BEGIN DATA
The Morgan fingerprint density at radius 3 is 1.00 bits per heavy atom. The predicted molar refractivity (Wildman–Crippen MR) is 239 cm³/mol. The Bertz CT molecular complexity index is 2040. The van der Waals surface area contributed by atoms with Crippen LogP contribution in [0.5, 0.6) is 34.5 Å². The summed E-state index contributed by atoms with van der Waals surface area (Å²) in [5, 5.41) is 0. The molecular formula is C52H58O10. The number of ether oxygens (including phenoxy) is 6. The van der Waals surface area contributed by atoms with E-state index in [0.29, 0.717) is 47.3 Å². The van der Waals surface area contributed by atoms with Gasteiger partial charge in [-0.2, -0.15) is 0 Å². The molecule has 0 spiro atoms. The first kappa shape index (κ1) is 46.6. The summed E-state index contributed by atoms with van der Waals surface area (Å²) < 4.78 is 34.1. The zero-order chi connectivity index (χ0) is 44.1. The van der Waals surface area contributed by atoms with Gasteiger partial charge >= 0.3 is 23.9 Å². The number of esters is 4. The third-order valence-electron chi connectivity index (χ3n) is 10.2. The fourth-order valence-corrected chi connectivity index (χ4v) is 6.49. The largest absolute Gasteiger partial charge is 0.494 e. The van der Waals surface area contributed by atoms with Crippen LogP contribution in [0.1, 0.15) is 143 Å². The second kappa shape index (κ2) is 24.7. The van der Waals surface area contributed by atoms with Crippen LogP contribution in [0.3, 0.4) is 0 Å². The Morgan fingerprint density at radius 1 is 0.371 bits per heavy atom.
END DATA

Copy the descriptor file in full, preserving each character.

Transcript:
The Morgan fingerprint density at radius 3 is 1.00 bits per heavy atom. The predicted molar refractivity (Wildman–Crippen MR) is 239 cm³/mol. The Bertz CT molecular complexity index is 2040. The van der Waals surface area contributed by atoms with Crippen LogP contribution in [0.5, 0.6) is 34.5 Å². The summed E-state index contributed by atoms with van der Waals surface area (Å²) in [5, 5.41) is 0. The molecular formula is C52H58O10. The number of ether oxygens (including phenoxy) is 6. The van der Waals surface area contributed by atoms with E-state index in [0.29, 0.717) is 47.3 Å². The van der Waals surface area contributed by atoms with Gasteiger partial charge in [-0.2, -0.15) is 0 Å². The molecule has 0 spiro atoms. The first kappa shape index (κ1) is 46.6. The summed E-state index contributed by atoms with van der Waals surface area (Å²) < 4.78 is 34.1. The zero-order chi connectivity index (χ0) is 44.1. The van der Waals surface area contributed by atoms with Gasteiger partial charge >= 0.3 is 23.9 Å². The number of esters is 4. The third-order valence-electron chi connectivity index (χ3n) is 10.2. The fourth-order valence-corrected chi connectivity index (χ4v) is 6.49. The largest absolute Gasteiger partial charge is 0.494 e. The van der Waals surface area contributed by atoms with Crippen LogP contribution in [0.1, 0.15) is 143 Å². The second kappa shape index (κ2) is 24.7. The van der Waals surface area contributed by atoms with Crippen LogP contribution in [0.3, 0.4) is 0 Å². The Morgan fingerprint density at radius 1 is 0.371 bits per heavy atom.